“Rich and engaging… Lawson's narrative follows the seasons in a country year, delineating the culinary routines of the typical Campodimele resident and cook… Lawson beautifully describes food at its simplest and finest--green fava beans, homemade ribbonlike pasta, zucchini and hot peppers, shallots, and baby goat.” —Publishers Weekly

Library Journal
Lawson, a British journalist, first visited Campodimele, Italy, to write about the health and longevity of its residents. Midway between Rome and Naples, Campodimele ("field of honey") is home to people whose life expectancy averages 95. Inhabitants share hard work, self-sufficiency, and traditions. They live with the changing of the farming seasons, church festivals, and the rhythms of nature—and really good food. Lawson's tribute to Campodimele is organized by month, from the olive harvest of January through the first wild asparagus of March, the wood harvest of July that will provide logs for the wood-fired ovens, and boar hunting in November. Bread is baked daily using sourdough starter that may be generations old, and everyone has a garden. Wild fruits, figs, sausages, tomatoes, and amarene cherries are preserved for winter. Many of the exquisitely delicious meals have their roots in cucina povera, the hungry times when the land was scoured for food. VERDICT A lovely meditation on the foods, lives, recipes, and traditions of this area of Italy, this will appeal to travelers and foodies.—Melissa Stearns, Franklin Pierce Univ. Lib., Rindge, NH
Kirkus Reviews

A small Italian village's secret to the Fountain of Youth.

Deep in the heart of the Aurunci range on the shores of central Italy lies a village where the average life expectancy for both men and women is 95, earning it the sobriquetIl Paese dell'Eterna Giovinezza(The Village of Eternal Youth). This fact caught the attention of British journalist Lawson, who traveled to Campodimele to investigate the phenomenon. "I came to Campodimele hoping I might learn how to live longer, but discovered something much more important—how to live well," she writes. The author's lighthearted mix of recipes and anecdotes are written with delicate prose that pays homage to the area's lifestyle and emphasizes the value of subtleties attributed to the residents' longevity. Lawson divides the sections by month, focusing on what the seasonal harvest brings—snails, wild boar, asparagus and more. Lawson observes that Italians don't "need an official call to celebrate. A new crop is a chance to invite your neighbors for lunch and enjoy the first fava beans of the year; a sunny day is an excuse for a walk in the mountains and meat grilled over an open wood fire; the start of the hunting season is the moment to gather friends for dinner to share your first kill of the year." It's an ideology she soon embraced. The author's account of a year in Campodimele doesn't burden readers with scientific information involving genetics, environment and diet. Rather, it captures the essence of everyday life.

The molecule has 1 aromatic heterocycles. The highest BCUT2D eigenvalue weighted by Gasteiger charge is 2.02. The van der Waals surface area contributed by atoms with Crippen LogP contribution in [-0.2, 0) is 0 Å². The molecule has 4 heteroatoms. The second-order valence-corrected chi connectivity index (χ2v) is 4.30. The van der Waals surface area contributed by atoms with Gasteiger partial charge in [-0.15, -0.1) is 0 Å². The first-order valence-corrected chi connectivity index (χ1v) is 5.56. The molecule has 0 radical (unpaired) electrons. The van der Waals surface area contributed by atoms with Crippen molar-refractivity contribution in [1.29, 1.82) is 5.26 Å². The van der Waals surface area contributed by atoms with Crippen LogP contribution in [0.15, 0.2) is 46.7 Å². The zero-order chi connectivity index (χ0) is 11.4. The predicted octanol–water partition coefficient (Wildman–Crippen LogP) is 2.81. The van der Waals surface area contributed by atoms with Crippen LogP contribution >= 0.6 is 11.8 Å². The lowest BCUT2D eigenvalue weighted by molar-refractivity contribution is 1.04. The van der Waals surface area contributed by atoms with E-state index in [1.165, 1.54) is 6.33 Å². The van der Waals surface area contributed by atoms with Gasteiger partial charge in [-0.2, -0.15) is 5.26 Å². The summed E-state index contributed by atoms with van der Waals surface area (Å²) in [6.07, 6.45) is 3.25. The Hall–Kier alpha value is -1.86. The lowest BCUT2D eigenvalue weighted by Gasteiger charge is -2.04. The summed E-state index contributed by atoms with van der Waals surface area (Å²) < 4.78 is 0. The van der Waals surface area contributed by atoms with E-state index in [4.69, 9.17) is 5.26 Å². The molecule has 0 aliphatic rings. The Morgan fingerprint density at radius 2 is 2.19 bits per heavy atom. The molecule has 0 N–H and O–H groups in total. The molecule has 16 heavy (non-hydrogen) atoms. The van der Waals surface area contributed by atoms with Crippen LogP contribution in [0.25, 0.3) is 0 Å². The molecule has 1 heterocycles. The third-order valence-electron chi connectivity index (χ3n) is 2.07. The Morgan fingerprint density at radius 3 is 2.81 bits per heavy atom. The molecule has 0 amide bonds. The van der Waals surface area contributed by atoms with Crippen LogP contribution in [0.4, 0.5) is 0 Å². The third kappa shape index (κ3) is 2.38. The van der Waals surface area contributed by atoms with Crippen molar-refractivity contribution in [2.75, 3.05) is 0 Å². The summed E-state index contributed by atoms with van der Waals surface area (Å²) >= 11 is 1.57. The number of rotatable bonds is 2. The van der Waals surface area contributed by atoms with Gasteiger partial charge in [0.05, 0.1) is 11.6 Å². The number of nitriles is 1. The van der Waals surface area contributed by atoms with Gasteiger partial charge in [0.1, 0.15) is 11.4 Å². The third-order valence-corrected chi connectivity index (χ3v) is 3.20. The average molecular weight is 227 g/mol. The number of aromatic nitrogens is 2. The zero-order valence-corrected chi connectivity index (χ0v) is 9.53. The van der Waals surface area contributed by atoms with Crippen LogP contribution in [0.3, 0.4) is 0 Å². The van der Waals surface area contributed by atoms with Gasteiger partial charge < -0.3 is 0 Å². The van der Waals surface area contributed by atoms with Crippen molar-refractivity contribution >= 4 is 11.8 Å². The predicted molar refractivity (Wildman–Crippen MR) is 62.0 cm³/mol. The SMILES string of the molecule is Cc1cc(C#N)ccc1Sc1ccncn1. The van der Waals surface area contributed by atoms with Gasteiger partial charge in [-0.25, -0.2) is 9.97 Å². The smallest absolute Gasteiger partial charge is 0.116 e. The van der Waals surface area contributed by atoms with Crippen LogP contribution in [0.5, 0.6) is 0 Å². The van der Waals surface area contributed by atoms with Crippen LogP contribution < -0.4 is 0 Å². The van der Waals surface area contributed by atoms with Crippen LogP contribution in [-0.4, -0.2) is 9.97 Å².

Delightfully transports readers into the kitchens and the spirits of the villagers' longstanding customs.

Product Details

ISBN-13:
9781608192861
Publisher:
Bloomsbury USA
Publication date:
08/23/2011
Sold by:
Barnes & Noble
Format:
NOOK Book
Pages:
384
Sales rank:
589,242
File size:
3 MB

Meet the Author

Tracey Lawson discovered the joys of Italy's cuisine and
lifestyle while teaching English in Tuscany. She has spent ten years as a
news and features writer, covering foreign and domestic stories for
British newspapers, and edited the Food pages of The Scotsman for eighteen months. She is now the paper's Deputy Features Editor. A Year in the Village of Eternity is her first book.
Tracey Lawson discovered the joys of Italy's cuisine and lifestyle while teaching English in Tuscany. She has spent ten years as a news and features writer, covering foreign and domestic stories for British newspapers, and edited the Food pages of The Scotsman for eighteen months. She is now the paper's Deputy Features Editor. A Year in the Village of Eternity is her first book.